A drive-through vaccination event at the Berglund Center in Roanoke earlier this year. Courtesy of Roanoke-Alleghany Health District.

Phase two was launched a few months later, when initial demand began to wane. “That’s when our supply exceeded demand, because some people are vaccine complacent.” To counter the hesitancy, health officials took a more targeted approach. “We began taking the vaccine to the people, like to churches or block parties, trying to increase access to the vaccine,” Morrow said. “That’s where we had significant success in late spring, early summer.”

When the delta variant caused another spike in infections, hospitalizations and deaths later in the summer, health workers entered the next phase. “Now we are shifting focus from large-scale public education to one-on-one, that individual level,” Morrow said. A team of community outreach approach trusted members of the community “to make sure people get the facts, not the myth, and use that trusted partner in a way that we can together, hand in hand, address concerns that community members may have.” Such leaders include pastors or local politicians, anyone who has the trust of the community. 

And the arrival of the omicron variant has renewed interest in the vaccines, Morrow said. “We saw a nice uptick in interest in booster shots last week, and we have vaccinated 15,000 people in one week,” she said. Most of those were boosters, but several hundreds were first doses, mostly in children. 

The biggest enemy, besides the virus, remains misinformation spreading on social media. “We talk about the pandemic and the infodemic,” Morrow said. “Are there people who have been infected by misinformation? Yes, but we are not giving up.”

Northam, who is a pediatric neurologist by occupation, said that once he leaves office, he will continue to treat and educate patients. “I, as a doctor, I’ll be glad to sit down and listen to people’s concerns and help them know the facts,” he said in the interview. “There is so much misinformation out there, people are scared. But I would just hope that we could stick to the facts, and people can understand that this is a dangerous virus, especially for those individuals that have underlying health conditions, and especially if they are older.”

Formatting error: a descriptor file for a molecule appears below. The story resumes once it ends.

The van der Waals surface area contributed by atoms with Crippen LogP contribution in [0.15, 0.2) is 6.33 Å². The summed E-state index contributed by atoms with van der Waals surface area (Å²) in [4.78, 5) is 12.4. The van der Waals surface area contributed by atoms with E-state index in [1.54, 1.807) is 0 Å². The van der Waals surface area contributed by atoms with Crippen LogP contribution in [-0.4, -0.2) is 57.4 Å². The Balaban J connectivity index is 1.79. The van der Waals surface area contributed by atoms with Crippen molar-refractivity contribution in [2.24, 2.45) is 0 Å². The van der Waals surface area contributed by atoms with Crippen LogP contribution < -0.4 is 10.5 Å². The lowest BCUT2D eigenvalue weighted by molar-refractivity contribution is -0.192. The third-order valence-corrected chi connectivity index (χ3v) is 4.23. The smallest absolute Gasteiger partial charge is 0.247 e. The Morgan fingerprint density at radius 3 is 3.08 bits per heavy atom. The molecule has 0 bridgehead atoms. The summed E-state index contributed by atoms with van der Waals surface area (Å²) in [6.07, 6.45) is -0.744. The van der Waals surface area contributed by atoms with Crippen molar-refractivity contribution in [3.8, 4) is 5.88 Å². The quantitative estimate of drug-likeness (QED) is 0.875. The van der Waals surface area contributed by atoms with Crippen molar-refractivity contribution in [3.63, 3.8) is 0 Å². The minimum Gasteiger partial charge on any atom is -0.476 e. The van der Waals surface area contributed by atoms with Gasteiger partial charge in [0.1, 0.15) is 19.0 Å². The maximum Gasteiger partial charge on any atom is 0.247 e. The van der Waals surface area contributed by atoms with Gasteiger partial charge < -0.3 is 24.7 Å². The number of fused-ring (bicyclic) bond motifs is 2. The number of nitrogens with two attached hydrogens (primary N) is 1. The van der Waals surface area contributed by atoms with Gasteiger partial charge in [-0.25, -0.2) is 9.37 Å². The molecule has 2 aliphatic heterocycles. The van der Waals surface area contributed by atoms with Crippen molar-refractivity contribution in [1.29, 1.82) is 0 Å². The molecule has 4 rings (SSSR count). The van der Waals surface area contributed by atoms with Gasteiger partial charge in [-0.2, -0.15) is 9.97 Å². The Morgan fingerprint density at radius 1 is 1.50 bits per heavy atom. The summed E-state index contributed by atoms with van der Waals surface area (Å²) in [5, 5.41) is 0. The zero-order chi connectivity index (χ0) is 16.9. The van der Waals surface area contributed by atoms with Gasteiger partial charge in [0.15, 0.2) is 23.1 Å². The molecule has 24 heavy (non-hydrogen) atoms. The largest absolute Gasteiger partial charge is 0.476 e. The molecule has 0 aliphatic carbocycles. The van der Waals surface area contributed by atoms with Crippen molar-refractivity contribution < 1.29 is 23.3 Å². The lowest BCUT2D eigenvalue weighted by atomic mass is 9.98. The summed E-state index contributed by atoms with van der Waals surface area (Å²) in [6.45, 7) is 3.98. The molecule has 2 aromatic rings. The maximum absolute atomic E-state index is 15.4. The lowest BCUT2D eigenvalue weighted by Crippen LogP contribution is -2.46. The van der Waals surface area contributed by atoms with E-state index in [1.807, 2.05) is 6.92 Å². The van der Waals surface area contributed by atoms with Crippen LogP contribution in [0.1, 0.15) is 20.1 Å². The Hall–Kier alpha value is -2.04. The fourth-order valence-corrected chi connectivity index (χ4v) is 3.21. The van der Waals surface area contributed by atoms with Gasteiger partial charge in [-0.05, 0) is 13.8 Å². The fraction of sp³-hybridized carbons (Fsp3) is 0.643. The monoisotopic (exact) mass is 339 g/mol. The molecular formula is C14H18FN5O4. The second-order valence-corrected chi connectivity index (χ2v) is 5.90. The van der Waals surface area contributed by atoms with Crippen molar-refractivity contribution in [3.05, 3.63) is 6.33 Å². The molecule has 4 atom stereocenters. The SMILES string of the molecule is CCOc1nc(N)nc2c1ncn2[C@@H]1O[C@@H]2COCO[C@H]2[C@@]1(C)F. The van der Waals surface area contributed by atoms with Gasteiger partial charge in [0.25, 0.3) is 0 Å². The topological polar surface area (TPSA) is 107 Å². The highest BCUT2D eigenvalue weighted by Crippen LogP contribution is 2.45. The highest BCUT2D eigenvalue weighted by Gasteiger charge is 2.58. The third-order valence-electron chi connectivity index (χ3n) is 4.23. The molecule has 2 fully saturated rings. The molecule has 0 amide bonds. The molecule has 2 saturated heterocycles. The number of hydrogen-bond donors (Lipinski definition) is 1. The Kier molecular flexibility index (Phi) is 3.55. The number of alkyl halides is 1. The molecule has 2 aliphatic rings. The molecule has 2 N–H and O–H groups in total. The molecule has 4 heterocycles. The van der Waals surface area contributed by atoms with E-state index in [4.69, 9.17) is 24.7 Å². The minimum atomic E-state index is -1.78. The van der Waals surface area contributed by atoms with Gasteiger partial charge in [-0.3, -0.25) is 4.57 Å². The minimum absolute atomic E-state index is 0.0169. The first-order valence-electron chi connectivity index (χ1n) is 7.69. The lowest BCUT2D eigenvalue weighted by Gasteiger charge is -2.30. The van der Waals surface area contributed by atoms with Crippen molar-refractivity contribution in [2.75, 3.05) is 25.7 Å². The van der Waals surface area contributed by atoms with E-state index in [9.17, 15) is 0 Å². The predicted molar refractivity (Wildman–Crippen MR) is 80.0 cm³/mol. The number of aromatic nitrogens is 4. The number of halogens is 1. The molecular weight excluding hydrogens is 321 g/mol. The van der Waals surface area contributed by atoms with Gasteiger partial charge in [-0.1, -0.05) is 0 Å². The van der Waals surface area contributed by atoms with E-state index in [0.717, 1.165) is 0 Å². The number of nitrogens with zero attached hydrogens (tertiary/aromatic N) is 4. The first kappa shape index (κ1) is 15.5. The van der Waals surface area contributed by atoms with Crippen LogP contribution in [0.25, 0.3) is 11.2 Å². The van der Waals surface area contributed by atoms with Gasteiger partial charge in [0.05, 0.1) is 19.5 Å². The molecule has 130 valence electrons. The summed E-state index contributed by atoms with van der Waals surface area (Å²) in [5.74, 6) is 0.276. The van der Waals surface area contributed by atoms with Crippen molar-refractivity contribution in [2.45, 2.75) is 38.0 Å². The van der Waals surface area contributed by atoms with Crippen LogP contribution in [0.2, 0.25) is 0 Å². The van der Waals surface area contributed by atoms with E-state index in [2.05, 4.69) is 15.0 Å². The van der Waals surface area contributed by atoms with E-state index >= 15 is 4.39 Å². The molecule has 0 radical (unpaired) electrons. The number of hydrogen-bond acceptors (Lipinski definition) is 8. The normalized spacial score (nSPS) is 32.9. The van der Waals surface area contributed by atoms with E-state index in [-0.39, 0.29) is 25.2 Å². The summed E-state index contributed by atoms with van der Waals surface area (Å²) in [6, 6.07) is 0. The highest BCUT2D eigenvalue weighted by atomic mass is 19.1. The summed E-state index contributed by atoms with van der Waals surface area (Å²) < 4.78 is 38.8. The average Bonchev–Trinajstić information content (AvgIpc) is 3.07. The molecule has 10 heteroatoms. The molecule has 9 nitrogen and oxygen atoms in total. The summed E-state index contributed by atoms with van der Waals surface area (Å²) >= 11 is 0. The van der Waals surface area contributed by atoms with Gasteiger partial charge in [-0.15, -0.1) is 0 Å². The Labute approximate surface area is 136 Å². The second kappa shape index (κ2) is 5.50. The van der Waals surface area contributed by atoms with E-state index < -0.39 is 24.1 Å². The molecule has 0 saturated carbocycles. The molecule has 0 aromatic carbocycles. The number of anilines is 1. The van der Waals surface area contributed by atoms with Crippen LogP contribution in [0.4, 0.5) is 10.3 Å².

Northam said that he has friends and colleagues in rural communities who have lost family members to the virus but they still refuse to get vaccinated. “It’s one of those things that has been frustrating me, I have worked so hard, and so did my administration, to make sure that people have access to these vaccines and the testing and all other things that we have done,” he said. “If any of these folks in the Southwest stepped on a nail, I bet they’ll go get a tetanus shot. It’s just that simple,” he said. 

In the end, getting vaccinated is a patriotic thing to do, Northam said. “As someone who is proud to be an American, I hope for the country to come together when this country is at war, and we are fighting a biological war now, just not between us versus them, but it’s us versus the virus, a very deadly virus,” he said. “So let’s all get aboard and be part of this country, be part of Virginia and the solution and roll our sleeves up and get a shot.”

Markus Schmidt is a reporter for Cardinal News. Reach him at or 804-822-1594.